The two industries that spend the most on R&D globally are computing & electronics and healthcare, with each accounting for just over 20 percent of global R&D expenditure. The automotive, software and broader industrial sectors are also heavy investors. Although all of these sectors have a global presence, different regions outspend each other in different areas: while North America spends the most on R&D for software, computing, aerospace, and healthcare, Europe and Japan have a larger presence in the automotive, chemicals, and energy sectors. R&D-intensive industries also have differing levels of importance to different economies, with high-intensity R&D exports being more central to European and Asian economies than in other regions.
The largest source of R&D investment is the private sector, with the list of the largest corporate R&D spenders being comprised of global household names. Amazon topped this list in 2018, investing over 22 billion U.S. dollars in R&D. Some other companies to spend over 10 billion in that year included Google, Volkswagen, Samsung, Microsoft, and Apple. The presence of many major technology companies on this list is a result not only of their need to create new consumer products, but also because many of these companies are at the cutting edge of developing future, high-growth technologies like artificial intelligence. Corporate investment in healthcare R&D is also expected to remain high into the near future, despite this industry seeing a decrease in return on investment over recent years.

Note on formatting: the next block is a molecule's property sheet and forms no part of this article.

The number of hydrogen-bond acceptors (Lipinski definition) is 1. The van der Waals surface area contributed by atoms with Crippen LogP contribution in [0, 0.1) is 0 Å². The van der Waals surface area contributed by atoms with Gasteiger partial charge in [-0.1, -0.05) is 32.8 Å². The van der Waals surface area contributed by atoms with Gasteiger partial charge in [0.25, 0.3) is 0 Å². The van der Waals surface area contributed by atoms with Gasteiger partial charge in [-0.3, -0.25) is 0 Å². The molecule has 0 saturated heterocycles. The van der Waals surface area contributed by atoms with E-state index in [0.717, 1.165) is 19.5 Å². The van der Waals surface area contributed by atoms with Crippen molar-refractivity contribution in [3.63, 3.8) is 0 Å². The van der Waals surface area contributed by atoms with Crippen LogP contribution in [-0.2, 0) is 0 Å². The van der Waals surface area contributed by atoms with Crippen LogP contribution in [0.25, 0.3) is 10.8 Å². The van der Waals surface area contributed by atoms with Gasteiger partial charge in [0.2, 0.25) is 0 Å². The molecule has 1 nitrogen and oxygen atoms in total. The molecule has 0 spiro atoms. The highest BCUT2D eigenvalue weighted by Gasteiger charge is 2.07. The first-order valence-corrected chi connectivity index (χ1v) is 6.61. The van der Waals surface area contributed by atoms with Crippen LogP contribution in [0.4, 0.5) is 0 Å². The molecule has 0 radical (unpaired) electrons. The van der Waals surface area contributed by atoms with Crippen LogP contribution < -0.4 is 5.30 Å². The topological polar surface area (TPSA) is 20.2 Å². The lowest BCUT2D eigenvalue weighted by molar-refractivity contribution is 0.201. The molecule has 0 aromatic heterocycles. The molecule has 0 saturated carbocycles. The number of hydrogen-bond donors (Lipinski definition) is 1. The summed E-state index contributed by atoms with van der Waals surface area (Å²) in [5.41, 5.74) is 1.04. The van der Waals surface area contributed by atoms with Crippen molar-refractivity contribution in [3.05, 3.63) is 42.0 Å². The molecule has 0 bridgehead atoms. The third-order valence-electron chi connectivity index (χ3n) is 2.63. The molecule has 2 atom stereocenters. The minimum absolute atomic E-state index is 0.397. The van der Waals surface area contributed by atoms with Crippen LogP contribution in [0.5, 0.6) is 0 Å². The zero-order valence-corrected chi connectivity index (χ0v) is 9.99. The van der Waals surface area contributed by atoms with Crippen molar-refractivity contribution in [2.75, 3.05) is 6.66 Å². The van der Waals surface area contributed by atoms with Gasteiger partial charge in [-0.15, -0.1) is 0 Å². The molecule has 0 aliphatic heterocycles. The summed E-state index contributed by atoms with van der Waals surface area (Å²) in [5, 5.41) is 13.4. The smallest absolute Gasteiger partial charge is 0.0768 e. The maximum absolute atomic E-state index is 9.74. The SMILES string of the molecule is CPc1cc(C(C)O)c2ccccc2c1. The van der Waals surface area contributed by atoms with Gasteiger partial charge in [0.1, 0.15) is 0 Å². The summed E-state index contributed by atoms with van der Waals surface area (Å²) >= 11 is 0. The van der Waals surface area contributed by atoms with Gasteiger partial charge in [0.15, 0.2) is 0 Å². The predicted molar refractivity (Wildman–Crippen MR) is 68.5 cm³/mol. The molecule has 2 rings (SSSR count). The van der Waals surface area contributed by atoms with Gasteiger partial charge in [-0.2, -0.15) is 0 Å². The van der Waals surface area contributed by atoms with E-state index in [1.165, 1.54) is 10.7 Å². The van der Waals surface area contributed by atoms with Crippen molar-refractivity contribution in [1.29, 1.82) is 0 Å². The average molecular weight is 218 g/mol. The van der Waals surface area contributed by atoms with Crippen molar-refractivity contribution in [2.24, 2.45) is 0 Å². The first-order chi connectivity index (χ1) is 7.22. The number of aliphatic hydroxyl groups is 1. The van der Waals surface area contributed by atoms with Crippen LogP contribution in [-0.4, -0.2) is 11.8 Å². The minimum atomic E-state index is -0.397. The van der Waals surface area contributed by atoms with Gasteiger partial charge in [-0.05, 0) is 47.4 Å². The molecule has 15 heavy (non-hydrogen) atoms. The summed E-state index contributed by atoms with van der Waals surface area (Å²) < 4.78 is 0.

Of course, any market-based projection made prior to the global COVID-19 pandemic will need to be revised once economists have a better picture of the resulting economic damage. Despite this, there is reason to think that R&D investment may weather this crisis better than other many economic activities, at least in some sectors. Key R&D markets such as healthcare and computing will be relied upon to in global efforts to deal with the crisis: pharmaceutical R&D is necessary to develop a vaccine, while investment in computing and software may result from an extended need to reduce social contact. In addition, many who work in R&D report that historically their spending is not impacted by stock market changes - although whether this remains the case through a major economic downturn remains to be seen.